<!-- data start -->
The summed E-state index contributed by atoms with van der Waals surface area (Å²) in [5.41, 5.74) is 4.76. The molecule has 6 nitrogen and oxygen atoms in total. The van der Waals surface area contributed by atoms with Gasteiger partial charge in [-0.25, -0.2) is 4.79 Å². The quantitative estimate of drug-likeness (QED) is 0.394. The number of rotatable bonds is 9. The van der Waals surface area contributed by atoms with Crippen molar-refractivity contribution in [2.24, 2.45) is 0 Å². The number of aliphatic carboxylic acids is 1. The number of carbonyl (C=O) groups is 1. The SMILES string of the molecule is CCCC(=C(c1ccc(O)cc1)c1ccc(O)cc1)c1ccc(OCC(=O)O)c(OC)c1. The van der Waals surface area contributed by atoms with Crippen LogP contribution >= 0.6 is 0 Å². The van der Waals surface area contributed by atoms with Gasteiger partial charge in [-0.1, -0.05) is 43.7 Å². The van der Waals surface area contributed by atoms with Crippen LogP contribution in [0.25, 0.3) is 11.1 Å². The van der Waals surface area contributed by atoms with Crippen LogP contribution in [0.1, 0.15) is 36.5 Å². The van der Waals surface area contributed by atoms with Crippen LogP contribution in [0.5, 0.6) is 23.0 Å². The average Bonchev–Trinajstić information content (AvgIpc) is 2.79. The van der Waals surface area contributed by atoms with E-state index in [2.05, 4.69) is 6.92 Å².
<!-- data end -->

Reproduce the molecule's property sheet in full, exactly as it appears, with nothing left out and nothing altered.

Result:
The summed E-state index contributed by atoms with van der Waals surface area (Å²) in [5.41, 5.74) is 4.76. The molecule has 6 nitrogen and oxygen atoms in total. The van der Waals surface area contributed by atoms with Gasteiger partial charge in [-0.25, -0.2) is 4.79 Å². The quantitative estimate of drug-likeness (QED) is 0.394. The number of rotatable bonds is 9. The van der Waals surface area contributed by atoms with Crippen molar-refractivity contribution in [2.24, 2.45) is 0 Å². The number of aliphatic carboxylic acids is 1. The number of carbonyl (C=O) groups is 1. The SMILES string of the molecule is CCCC(=C(c1ccc(O)cc1)c1ccc(O)cc1)c1ccc(OCC(=O)O)c(OC)c1. The van der Waals surface area contributed by atoms with Crippen LogP contribution >= 0.6 is 0 Å². The van der Waals surface area contributed by atoms with Gasteiger partial charge in [-0.1, -0.05) is 43.7 Å². The van der Waals surface area contributed by atoms with Crippen LogP contribution in [0.25, 0.3) is 11.1 Å². The van der Waals surface area contributed by atoms with Crippen LogP contribution in [0.1, 0.15) is 36.5 Å². The van der Waals surface area contributed by atoms with Crippen LogP contribution in [0.5, 0.6) is 23.0 Å². The average Bonchev–Trinajstić information content (AvgIpc) is 2.79. The van der Waals surface area contributed by atoms with E-state index in [2.05, 4.69) is 6.92 Å².